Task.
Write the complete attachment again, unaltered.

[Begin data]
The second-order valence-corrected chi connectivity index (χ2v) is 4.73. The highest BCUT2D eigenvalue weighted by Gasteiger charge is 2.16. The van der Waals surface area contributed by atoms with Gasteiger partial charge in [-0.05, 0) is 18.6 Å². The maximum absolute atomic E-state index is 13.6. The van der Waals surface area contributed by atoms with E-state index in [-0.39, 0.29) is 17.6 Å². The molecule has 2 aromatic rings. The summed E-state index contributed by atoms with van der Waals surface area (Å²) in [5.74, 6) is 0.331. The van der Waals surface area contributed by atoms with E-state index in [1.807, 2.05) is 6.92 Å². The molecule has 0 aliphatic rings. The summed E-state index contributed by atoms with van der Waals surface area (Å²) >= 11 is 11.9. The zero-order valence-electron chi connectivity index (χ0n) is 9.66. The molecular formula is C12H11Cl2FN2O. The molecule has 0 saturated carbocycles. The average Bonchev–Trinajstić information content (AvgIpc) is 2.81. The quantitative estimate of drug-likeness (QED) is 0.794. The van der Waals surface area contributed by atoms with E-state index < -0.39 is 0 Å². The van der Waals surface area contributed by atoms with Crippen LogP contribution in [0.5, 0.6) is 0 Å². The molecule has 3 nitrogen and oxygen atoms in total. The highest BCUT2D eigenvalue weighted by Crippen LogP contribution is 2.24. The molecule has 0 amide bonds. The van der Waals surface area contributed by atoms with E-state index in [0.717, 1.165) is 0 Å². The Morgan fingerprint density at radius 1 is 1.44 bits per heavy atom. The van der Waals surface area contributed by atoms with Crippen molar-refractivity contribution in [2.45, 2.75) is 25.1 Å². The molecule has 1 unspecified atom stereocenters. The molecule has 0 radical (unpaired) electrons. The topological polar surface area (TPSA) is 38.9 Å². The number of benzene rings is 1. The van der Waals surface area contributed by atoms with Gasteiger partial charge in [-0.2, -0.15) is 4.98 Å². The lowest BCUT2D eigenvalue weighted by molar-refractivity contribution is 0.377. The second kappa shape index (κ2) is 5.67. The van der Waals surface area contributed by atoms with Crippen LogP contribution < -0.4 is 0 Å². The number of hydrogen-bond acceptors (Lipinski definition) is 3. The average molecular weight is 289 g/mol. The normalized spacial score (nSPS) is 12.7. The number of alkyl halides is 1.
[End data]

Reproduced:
The second-order valence-corrected chi connectivity index (χ2v) is 4.73. The highest BCUT2D eigenvalue weighted by Gasteiger charge is 2.16. The van der Waals surface area contributed by atoms with Gasteiger partial charge in [-0.05, 0) is 18.6 Å². The maximum absolute atomic E-state index is 13.6. The van der Waals surface area contributed by atoms with E-state index in [-0.39, 0.29) is 17.6 Å². The molecule has 2 aromatic rings. The summed E-state index contributed by atoms with van der Waals surface area (Å²) in [5.74, 6) is 0.331. The van der Waals surface area contributed by atoms with E-state index in [1.807, 2.05) is 6.92 Å². The molecule has 0 aliphatic rings. The summed E-state index contributed by atoms with van der Waals surface area (Å²) >= 11 is 11.9. The zero-order valence-electron chi connectivity index (χ0n) is 9.66. The molecular formula is C12H11Cl2FN2O. The molecule has 0 saturated carbocycles. The average Bonchev–Trinajstić information content (AvgIpc) is 2.81. The quantitative estimate of drug-likeness (QED) is 0.794. The van der Waals surface area contributed by atoms with E-state index < -0.39 is 0 Å². The van der Waals surface area contributed by atoms with Crippen LogP contribution in [0.5, 0.6) is 0 Å². The molecule has 3 nitrogen and oxygen atoms in total. The highest BCUT2D eigenvalue weighted by Crippen LogP contribution is 2.24. The molecule has 0 amide bonds. The van der Waals surface area contributed by atoms with E-state index in [0.717, 1.165) is 0 Å². The Morgan fingerprint density at radius 1 is 1.44 bits per heavy atom. The van der Waals surface area contributed by atoms with Crippen molar-refractivity contribution in [2.45, 2.75) is 25.1 Å². The molecule has 1 unspecified atom stereocenters. The molecule has 0 radical (unpaired) electrons. The topological polar surface area (TPSA) is 38.9 Å². The number of benzene rings is 1. The van der Waals surface area contributed by atoms with Gasteiger partial charge in [-0.2, -0.15) is 4.98 Å². The lowest BCUT2D eigenvalue weighted by molar-refractivity contribution is 0.377. The second kappa shape index (κ2) is 5.67. The van der Waals surface area contributed by atoms with Crippen LogP contribution < -0.4 is 0 Å². The number of hydrogen-bond acceptors (Lipinski definition) is 3. The average molecular weight is 289 g/mol. The normalized spacial score (nSPS) is 12.7. The number of alkyl halides is 1.